PHOTOGRAPHY AND THE LAW.

Have you ever gone outside to do some photography, take random photos of the location that you are in and while doing so got questioned by the police? If you said “yes” then this blog post might be of interest to you.

About two months ago I was taking photographs when I noticed something odd. It was odd enough for me to log into my Twitter account and tweet about it. I had tweeted the following from my BlackBerry.

“@CastroLuisE: Why the cops spying on me? Leave me alone! I am taking #photos !”

What was I photographing that was so vile,  and evil that the police had to take a moment to observe? It was the photo below.

12th Avenue and 32nd Street – Manhattan New York

It’s the street corner of 12th Ave & 32nd Street located in Manhattan, New York.

What had happen was that there was an unmarked police car that suddenly stopped short in the middle of traffic, blocking traffic that was now forced to go around them and the officers inside the unmarked car were just watching me.

Why was they doing this? If you look to the left on the middle of the block, it’s where the Department of Sanitation stores some of its garbage trucks, one of many facilities around the city. So it seems that I was some sort of threat just taking photos of the area.

Mind you… I just ignored them and just kept taking photos, besides. It was and is a public area, with so sign telling me not to do so. So I just kept doing so. And the police officers in the unmarked car eventually just moved on after a few minutes of watching me.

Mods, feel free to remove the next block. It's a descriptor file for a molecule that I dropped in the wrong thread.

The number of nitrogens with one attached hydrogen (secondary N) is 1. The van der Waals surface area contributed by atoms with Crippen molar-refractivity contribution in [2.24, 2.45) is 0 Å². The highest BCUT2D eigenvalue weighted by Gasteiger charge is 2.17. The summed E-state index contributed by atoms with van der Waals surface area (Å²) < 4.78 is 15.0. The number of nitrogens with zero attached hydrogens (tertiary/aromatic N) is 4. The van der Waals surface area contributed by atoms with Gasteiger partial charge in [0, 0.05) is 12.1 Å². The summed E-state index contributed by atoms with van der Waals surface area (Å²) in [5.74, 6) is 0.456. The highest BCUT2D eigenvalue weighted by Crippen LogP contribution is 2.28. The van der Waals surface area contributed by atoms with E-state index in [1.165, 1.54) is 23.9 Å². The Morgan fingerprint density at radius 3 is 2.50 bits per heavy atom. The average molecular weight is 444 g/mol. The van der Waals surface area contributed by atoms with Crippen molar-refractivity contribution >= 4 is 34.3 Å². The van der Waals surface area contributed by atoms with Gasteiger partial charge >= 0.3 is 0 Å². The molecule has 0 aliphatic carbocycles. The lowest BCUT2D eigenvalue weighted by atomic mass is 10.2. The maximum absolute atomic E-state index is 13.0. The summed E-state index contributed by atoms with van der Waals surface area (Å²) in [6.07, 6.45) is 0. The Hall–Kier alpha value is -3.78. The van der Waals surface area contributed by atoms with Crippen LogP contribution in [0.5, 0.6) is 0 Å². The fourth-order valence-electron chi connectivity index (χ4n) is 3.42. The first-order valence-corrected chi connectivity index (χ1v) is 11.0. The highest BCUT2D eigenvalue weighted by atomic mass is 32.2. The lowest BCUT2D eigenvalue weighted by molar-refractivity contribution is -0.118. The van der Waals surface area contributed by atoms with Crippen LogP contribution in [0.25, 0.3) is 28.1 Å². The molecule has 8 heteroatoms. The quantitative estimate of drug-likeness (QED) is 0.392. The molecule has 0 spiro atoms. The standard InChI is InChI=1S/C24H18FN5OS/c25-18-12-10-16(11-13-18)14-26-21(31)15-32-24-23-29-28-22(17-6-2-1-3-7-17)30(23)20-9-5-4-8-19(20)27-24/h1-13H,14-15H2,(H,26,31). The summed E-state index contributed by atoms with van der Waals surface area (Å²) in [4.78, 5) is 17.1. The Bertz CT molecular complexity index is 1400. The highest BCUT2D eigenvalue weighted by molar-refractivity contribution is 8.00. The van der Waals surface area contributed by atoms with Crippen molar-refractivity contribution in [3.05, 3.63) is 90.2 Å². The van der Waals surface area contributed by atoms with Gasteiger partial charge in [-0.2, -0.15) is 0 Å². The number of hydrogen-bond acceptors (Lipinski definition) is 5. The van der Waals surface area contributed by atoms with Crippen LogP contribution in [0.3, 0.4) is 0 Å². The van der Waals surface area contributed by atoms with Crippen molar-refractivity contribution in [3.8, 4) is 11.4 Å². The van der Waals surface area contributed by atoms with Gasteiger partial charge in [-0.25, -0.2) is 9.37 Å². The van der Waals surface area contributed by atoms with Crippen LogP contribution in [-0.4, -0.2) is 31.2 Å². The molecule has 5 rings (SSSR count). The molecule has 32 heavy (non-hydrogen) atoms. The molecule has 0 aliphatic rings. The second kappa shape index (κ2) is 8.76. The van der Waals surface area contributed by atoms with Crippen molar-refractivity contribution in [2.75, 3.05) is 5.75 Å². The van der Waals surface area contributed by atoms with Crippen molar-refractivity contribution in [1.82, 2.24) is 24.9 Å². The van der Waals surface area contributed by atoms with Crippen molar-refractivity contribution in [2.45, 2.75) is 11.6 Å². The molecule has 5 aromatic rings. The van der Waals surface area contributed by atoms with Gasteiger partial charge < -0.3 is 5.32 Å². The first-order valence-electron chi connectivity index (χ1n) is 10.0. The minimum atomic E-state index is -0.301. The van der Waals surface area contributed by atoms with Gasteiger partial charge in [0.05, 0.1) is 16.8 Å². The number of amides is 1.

Mind you I am all for public safety in a post 9/11 world. But the simple mention of the words “security, threat, terrorist, 9/11” seems to throw everyone into a panic. Overrides every other consideration, and legal right that a person might have. Logic, reasoning and the law are simply thrown out the window.

Since when did photographing in public become a crime? The answer to that question is. “No it’s not a crime to take photos.” I feel that photography is an expression of free speech, just like writing or protesting.

Granted if it was a tourist that was in this situation they might think that photography is illegal in America. That would be very odd and extreme thinking if you ask me.

Is this a new form of racial profiling? As an Hispanic-American I do have to think this. But overall It’s just America (and the worlds) security being pro active and in some cases being zealous in protecting innocent people.

Recently the New York Times posted an article called “Criminalizing Photography” that covers this subject matter in great depth. You can see the article via this link.: http://lens.blogs.nytimes.com/2012/08/14/criminalizing-photography/

Another interesting article that is worth reading from the New York Times is called “See, Officer, I can too take that picture.” You can view it at.: http://lens.blogs.nytimes.com/2011/01/27/see-officer-i-can-too-take-that-picture/

I have always felt that knowledge is power and we all have the right to know things and to learn from them. So my reasoning for posting this is to just let people know what you can and cannot do in certain situations when doing photography. And as well to simply show that you are not the only person in the world that this has happened to.

I was once told by another photographer a long time ago, when I once asked him to review my work and could he give me some advice. And he told me his advice, and that advice was. “Never be afraid to take a shot.”

As long as it’s perfectly legal to “take the shot” feel free to do so I think.

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